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Monday April 5, 2010 10:00 pm

Canada’s journeyman last spotted in San Diego

Posted by Adrien Griffin Categories: Athletes, MLB,

Matt StairsMatt Stairs will never retire from baseball. The 42-year old not only has yet to resort to riding out his career as an American League designated hitter, he’s also found a home in San Diego and will see time as both a first baseman and an outfielder. As a Canadian, it was hard enough for Stairs to find his way into the majors, but it seems that it’s been even harder to take him out of them.

Baseball’s major league equivalent of the journeyman, the seemingly immortal Stairs has certainly made his way around the big league circuit. He’s spent time in Montreal, Boston, Oakland, Chicago Cubs, Milwaukee, Pittsburgh, Kansas City, Texas, Detroit, Toronto, Philadelphia, and now San Diego. He played with the A’s from 1996-2000, but aside from them, he’s not spent as many as three full seasons with any other team. Not bad for a guy who made his major league debut almost twenty years ago.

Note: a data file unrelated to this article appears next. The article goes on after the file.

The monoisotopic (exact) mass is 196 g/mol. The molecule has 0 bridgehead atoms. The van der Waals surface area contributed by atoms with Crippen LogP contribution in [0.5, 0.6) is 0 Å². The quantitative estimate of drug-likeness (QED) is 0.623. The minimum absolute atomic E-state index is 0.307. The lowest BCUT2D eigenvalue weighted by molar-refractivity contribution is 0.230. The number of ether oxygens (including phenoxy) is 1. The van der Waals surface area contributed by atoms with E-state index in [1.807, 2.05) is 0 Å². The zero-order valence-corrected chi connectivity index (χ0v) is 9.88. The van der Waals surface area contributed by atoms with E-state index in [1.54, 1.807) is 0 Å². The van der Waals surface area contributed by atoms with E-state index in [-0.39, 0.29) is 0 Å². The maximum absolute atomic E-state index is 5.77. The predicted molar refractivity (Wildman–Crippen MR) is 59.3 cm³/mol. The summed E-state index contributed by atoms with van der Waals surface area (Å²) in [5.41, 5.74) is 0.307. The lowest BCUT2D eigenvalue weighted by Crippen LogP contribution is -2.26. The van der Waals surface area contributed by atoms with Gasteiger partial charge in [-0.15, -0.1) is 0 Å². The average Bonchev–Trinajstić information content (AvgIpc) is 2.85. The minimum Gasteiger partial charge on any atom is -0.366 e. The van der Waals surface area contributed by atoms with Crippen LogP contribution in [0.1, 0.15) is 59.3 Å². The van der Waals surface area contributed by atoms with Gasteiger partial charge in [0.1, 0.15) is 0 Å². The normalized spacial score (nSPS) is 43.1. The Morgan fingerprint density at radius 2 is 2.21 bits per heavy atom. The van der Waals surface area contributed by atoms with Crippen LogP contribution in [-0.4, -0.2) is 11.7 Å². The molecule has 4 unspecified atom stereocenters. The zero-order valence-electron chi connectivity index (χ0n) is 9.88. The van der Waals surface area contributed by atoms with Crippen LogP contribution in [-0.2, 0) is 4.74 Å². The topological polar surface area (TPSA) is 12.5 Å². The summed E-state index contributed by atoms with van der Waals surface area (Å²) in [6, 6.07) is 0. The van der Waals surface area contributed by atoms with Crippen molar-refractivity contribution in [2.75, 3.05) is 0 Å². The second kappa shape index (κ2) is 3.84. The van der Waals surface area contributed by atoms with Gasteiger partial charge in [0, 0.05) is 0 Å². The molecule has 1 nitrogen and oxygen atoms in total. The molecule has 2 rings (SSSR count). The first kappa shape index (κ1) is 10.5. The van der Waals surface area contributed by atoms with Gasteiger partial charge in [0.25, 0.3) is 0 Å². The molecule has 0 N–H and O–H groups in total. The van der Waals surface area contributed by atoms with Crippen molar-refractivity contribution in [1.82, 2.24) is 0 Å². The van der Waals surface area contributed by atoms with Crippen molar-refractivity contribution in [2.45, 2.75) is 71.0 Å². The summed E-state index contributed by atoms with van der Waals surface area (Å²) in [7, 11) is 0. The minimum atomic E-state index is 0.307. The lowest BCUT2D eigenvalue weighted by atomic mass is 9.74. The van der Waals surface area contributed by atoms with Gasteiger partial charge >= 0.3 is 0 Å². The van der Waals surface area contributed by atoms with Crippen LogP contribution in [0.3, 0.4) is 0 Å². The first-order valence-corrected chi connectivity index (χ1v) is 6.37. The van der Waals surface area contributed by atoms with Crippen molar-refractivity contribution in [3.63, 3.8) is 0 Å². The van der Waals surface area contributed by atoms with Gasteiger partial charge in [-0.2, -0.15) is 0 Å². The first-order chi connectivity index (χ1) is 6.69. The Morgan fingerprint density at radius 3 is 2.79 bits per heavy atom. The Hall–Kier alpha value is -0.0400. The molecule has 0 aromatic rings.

In 1,761 career games, Stairs has compiled a career .264 average and .358 on-base percentage. His 259 home runs has him behind only Larry Walker on the all-time list of Canadian MLB players. His list of Canadian accomplishments doesn’t end there. He’s the second Canadian-born player to have a 35 home run season, as well as back-to-back 25 home run and 100 RBI seasons; all with Oakland. His 19 pinch-hit home runs not only leads all Canadians, but everybody else as well.

Stairs’ 12-team career is the most for any position player. However, it also begs the question if Stairs is holding on too long? We see this all the time from professional athletes, however, Stairs hasn’t faded like many other aging pros do. He was an integral part of the bench for Philadelphia’s World Series victory in 2008, and he added another five home runs off the bench, making the Phillies one of the greatest American League threats coming from the senior circuit. It seems as long as teams are willing to give Stairs a chance, he’ll keep producing. Even if he ever admits he’s finished playing, you can be sure he’ll be around the game for years to come.



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